- ‘SMRs could reduce some safety risks but also create new ones.’
- ‘It breaks, you bought it: no thought is evident on how to handle SMR recalls.’
- Not a proliferation solution. ‘The use of enriched uranium or plutonium in thorium fuel has proliferation implications.’
- Not a waste solution: ‘The fission of thorium creates long-lived fission products like technetium-99 (half-life over 200,000 years).’
- Ongoing technical problems. ……….http://www.independentaustralia.net/environment/environment-display/strange-timing-to-suggest-a-lego-nuclear-future-for-australia,6404
Australia hopes to lure Emirati students to its institutions while selling uranium to the UAE The National, Caline Malek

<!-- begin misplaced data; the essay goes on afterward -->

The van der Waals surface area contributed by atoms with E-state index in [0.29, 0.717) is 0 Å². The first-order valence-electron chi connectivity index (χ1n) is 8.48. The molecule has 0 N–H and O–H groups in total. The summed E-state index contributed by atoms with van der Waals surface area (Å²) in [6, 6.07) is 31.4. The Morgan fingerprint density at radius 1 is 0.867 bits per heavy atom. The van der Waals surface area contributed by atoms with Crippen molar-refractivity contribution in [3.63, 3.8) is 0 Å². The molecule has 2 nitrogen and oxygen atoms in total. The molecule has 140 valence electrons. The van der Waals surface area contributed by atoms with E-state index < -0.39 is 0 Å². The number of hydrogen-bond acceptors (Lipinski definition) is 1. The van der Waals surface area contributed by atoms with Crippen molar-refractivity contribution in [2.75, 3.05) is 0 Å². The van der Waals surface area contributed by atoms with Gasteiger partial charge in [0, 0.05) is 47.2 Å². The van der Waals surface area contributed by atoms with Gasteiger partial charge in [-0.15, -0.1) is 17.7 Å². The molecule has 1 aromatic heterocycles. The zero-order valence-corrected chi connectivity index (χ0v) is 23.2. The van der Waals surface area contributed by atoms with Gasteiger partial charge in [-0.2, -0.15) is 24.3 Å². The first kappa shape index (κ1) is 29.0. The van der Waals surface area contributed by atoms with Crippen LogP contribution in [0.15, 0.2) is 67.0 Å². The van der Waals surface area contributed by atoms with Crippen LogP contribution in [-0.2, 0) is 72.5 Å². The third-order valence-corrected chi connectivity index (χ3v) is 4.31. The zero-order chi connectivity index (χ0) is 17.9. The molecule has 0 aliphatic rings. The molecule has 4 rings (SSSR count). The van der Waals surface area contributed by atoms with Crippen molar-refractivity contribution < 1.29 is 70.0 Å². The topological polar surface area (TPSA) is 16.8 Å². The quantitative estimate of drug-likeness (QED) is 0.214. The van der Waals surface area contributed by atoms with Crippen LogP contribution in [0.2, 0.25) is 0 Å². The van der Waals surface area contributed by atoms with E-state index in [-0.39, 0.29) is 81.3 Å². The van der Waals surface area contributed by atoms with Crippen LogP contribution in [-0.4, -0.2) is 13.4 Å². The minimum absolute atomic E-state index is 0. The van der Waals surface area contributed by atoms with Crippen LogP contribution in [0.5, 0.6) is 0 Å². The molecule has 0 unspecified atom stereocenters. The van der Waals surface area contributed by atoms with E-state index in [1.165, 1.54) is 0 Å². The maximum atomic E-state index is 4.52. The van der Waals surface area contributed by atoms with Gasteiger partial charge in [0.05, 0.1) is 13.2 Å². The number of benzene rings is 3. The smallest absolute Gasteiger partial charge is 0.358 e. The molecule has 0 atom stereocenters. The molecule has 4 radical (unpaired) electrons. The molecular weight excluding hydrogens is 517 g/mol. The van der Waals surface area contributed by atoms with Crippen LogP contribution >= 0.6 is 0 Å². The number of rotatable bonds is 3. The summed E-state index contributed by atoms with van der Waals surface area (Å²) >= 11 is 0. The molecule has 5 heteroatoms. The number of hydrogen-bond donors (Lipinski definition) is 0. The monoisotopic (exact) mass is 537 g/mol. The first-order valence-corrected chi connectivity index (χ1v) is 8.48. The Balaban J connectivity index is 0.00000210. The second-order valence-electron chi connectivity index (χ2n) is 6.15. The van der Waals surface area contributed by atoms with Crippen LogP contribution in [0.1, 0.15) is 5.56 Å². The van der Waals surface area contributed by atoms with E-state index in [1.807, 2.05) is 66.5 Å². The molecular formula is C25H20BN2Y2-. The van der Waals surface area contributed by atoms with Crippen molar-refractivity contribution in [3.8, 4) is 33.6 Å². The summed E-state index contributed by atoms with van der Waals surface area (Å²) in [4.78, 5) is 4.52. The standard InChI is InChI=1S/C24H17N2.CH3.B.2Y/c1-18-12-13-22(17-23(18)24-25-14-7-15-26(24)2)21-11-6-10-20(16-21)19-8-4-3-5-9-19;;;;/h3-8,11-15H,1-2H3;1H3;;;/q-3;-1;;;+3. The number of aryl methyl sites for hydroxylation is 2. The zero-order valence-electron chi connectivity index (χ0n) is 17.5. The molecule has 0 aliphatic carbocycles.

April 17, 2014 ABU DHABI Higher education and nuclear power are areas in which the UAE and Australia will start collaborating.
During a visit to the UAE this week by Andrew Robb, Australia’s trade and investment minister, an agreement was signed with Sheikh Hamdan bin Mubarak, the Minister for Higher Education. The countries will collaborate on vocational education, training and research cooperation in higher education……..
Mr Robb said the UAE was investing in infrastructure and restructuring its economy, creating opportunities in sectors where Australia had a proven track record.
He also met senior ministers to advocate for a resumption of negotiations for a free trade agreement with the GCC.
“I [used] my visit to set out the Australian government’s trade and investment agenda, to emphasise that Australia is open for business and that we are committed to deepening our economic engagement with the region,” he said.
Australia will also begin to export uranium to the UAE for its nuclear power plants.